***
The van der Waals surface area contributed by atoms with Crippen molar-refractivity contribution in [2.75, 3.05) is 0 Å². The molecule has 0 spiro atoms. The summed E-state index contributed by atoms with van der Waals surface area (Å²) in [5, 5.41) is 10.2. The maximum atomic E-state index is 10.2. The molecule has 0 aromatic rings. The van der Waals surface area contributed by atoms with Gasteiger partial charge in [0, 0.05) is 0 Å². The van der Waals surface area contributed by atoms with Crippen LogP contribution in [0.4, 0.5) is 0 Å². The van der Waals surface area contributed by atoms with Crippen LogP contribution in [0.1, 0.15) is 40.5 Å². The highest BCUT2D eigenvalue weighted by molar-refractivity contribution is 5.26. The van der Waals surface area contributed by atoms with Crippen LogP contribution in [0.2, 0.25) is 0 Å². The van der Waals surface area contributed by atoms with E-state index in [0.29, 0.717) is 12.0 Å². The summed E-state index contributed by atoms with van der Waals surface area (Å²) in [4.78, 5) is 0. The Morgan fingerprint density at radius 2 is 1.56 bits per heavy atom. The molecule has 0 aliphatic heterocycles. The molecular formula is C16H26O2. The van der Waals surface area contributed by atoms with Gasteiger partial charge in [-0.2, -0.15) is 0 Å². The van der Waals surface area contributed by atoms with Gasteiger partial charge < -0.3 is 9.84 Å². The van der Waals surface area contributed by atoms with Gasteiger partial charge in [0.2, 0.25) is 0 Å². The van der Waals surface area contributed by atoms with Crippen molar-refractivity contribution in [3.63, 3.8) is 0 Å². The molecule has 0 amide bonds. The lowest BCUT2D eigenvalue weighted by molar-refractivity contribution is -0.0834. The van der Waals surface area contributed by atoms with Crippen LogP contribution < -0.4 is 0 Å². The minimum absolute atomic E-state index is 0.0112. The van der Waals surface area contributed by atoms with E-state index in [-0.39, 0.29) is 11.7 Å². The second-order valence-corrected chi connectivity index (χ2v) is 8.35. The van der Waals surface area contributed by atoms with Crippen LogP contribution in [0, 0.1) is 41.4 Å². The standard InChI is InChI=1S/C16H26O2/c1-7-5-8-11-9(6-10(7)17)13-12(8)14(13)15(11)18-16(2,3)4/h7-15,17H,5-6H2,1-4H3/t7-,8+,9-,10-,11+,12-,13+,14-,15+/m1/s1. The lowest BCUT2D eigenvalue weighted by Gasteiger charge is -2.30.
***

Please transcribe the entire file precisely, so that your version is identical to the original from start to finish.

The van der Waals surface area contributed by atoms with Crippen molar-refractivity contribution in [2.75, 3.05) is 0 Å². The molecule has 0 spiro atoms. The summed E-state index contributed by atoms with van der Waals surface area (Å²) in [5, 5.41) is 10.2. The maximum atomic E-state index is 10.2. The molecule has 0 aromatic rings. The van der Waals surface area contributed by atoms with Gasteiger partial charge in [0, 0.05) is 0 Å². The van der Waals surface area contributed by atoms with Crippen LogP contribution in [0.4, 0.5) is 0 Å². The van der Waals surface area contributed by atoms with Crippen LogP contribution in [0.1, 0.15) is 40.5 Å². The highest BCUT2D eigenvalue weighted by molar-refractivity contribution is 5.26. The van der Waals surface area contributed by atoms with Crippen LogP contribution in [0.2, 0.25) is 0 Å². The van der Waals surface area contributed by atoms with E-state index in [0.29, 0.717) is 12.0 Å². The summed E-state index contributed by atoms with van der Waals surface area (Å²) in [4.78, 5) is 0. The Morgan fingerprint density at radius 2 is 1.56 bits per heavy atom. The molecule has 0 aliphatic heterocycles. The molecular formula is C16H26O2. The van der Waals surface area contributed by atoms with Gasteiger partial charge in [-0.2, -0.15) is 0 Å². The van der Waals surface area contributed by atoms with Gasteiger partial charge < -0.3 is 9.84 Å². The van der Waals surface area contributed by atoms with Gasteiger partial charge in [0.2, 0.25) is 0 Å². The van der Waals surface area contributed by atoms with Crippen molar-refractivity contribution in [3.63, 3.8) is 0 Å². The molecule has 0 amide bonds. The lowest BCUT2D eigenvalue weighted by molar-refractivity contribution is -0.0834. The van der Waals surface area contributed by atoms with Crippen LogP contribution < -0.4 is 0 Å². The minimum absolute atomic E-state index is 0.0112. The van der Waals surface area contributed by atoms with E-state index in [-0.39, 0.29) is 11.7 Å². The second-order valence-corrected chi connectivity index (χ2v) is 8.35. The van der Waals surface area contributed by atoms with Crippen LogP contribution in [0, 0.1) is 41.4 Å². The standard InChI is InChI=1S/C16H26O2/c1-7-5-8-11-9(6-10(7)17)13-12(8)14(13)15(11)18-16(2,3)4/h7-15,17H,5-6H2,1-4H3/t7-,8+,9-,10-,11+,12-,13+,14-,15+/m1/s1. The lowest BCUT2D eigenvalue weighted by Gasteiger charge is -2.30.